Book Two introduces the second young hero, Hugh Kenrick, a member of the British aristocracy. While he has all the advantages that his rank bestows on him – family, wealth, prestige, and an assured future – his quest to preserve his self identity, his liberty, and his independence clashes violently with the demands of his station. The American Revolution was the capstone and apex of the European Enlightenment and an unprecedented philosophical and political event in human history. The second volume in Cline's epic about the foundations of the American Revolution (following Sparrowhawk, Book One: Jack Frake) follows precociously brilliant and rebellious English nobleman Hugh Kenrick. Kenrick show early on that his life among the aristocratic elite will be one of continuous conflict; as a schoolboy, he defies his malicious uncle, the Earl of Danvers. Key evidence of his nonconformance to aristocratic norms occurs early on, when he refuses to bow for the Duke of Cumberland during a politically important visit to his palatial home in Dorset. Hugh's talents are equal to his rebellious streak; he excels in academics, but decides to work for a tobacco merchant to learn a trade. His general curiosity leads to an involvement with a group of free thinkers called the Society of the Pippin, a small band that meets every week in a London tavern to discuss general philosophy and life under the monarchy. But disaster strikes when a member of the Society betrays the group to the authorities. The Pippins find themselves arrested, lodged in a perilous prison, and tried for treason and libeling the King. After a sham trial presided over by a judge promised a promotion to the House of Lords if he can indict the Pippins, who are valiantly, colorfully, but hopelessly defended by a barrister, Dogmael Jones, the surviving Pippins are consigned to a slow death in another infamous prison. By story's end, Hugh is aboard the Sparrowhawk bound for Virginia, where he will meet Jack Frake.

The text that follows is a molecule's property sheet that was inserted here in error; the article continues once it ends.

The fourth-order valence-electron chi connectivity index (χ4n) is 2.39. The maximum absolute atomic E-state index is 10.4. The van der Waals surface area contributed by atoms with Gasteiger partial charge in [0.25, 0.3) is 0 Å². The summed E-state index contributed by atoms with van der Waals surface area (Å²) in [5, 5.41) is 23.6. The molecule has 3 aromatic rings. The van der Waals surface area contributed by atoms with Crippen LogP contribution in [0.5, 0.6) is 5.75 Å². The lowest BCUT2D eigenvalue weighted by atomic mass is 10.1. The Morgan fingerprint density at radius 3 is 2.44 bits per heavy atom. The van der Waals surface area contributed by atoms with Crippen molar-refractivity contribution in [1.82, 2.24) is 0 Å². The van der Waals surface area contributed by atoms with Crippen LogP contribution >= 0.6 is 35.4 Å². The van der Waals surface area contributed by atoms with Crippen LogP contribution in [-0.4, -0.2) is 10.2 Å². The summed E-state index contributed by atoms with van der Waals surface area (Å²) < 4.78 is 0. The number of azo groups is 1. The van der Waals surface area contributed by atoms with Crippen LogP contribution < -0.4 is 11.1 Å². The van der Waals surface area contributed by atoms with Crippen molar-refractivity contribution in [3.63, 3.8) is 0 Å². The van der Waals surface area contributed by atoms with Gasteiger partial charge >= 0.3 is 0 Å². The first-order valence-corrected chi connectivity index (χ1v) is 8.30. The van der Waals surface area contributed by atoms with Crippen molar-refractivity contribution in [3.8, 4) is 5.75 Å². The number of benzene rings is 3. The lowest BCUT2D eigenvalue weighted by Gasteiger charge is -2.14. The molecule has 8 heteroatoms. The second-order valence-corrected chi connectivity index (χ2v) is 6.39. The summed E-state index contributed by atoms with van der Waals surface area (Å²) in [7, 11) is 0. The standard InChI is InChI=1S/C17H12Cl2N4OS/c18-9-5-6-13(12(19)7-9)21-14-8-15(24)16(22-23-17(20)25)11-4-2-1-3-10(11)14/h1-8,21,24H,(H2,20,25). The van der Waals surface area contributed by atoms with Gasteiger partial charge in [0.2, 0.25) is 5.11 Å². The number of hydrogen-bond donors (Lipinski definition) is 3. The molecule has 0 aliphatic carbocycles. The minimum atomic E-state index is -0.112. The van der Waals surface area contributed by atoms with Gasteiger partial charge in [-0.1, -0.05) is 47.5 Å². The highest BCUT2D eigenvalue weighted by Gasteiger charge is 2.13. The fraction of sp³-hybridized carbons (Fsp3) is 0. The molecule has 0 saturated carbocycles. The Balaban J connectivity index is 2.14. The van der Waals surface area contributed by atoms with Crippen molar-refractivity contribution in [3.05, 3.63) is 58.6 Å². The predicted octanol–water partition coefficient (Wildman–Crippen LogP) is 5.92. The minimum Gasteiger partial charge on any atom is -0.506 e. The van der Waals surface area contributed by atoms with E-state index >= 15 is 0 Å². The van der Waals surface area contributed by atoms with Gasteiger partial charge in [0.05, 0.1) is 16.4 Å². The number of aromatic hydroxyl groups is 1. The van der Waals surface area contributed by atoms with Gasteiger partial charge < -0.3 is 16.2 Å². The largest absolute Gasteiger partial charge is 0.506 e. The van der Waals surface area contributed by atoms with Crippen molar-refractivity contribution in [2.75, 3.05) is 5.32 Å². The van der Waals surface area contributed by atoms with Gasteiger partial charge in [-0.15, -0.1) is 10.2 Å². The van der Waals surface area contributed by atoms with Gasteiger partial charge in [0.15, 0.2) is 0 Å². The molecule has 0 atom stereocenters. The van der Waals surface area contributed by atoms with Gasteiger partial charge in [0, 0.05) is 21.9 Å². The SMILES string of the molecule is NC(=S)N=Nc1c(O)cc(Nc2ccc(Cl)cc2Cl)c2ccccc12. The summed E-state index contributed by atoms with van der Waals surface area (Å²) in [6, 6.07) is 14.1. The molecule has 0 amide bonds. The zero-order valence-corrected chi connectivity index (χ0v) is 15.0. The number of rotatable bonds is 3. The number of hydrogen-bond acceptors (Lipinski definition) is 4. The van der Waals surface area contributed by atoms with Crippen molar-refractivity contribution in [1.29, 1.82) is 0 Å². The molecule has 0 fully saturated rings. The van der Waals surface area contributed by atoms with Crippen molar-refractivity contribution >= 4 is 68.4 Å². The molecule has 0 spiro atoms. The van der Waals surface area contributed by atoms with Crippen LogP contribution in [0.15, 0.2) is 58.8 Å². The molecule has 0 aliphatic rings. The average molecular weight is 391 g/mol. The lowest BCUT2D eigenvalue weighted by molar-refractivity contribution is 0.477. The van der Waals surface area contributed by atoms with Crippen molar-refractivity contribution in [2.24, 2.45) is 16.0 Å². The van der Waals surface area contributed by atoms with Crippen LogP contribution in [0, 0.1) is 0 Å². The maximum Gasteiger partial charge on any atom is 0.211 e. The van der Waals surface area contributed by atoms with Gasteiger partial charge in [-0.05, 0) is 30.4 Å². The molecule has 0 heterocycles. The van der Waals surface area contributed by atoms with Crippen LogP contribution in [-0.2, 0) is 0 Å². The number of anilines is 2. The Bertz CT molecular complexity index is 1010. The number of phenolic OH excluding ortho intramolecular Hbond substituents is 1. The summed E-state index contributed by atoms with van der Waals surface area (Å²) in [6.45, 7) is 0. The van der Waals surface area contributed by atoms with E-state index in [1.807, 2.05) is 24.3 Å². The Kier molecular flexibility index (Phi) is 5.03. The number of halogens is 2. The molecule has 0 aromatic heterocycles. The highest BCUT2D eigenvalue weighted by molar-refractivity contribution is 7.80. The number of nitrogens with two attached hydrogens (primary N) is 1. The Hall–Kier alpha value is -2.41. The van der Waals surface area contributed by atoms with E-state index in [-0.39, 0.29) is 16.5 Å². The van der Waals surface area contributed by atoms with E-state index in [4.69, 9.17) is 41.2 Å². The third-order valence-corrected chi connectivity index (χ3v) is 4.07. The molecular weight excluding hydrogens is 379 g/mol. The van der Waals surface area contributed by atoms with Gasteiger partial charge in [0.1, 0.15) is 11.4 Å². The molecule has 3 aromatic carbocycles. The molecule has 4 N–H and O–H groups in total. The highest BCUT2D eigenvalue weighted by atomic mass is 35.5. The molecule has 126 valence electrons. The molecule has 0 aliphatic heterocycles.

©2002/2011 Edward Cline (P)2014 Edward Cline
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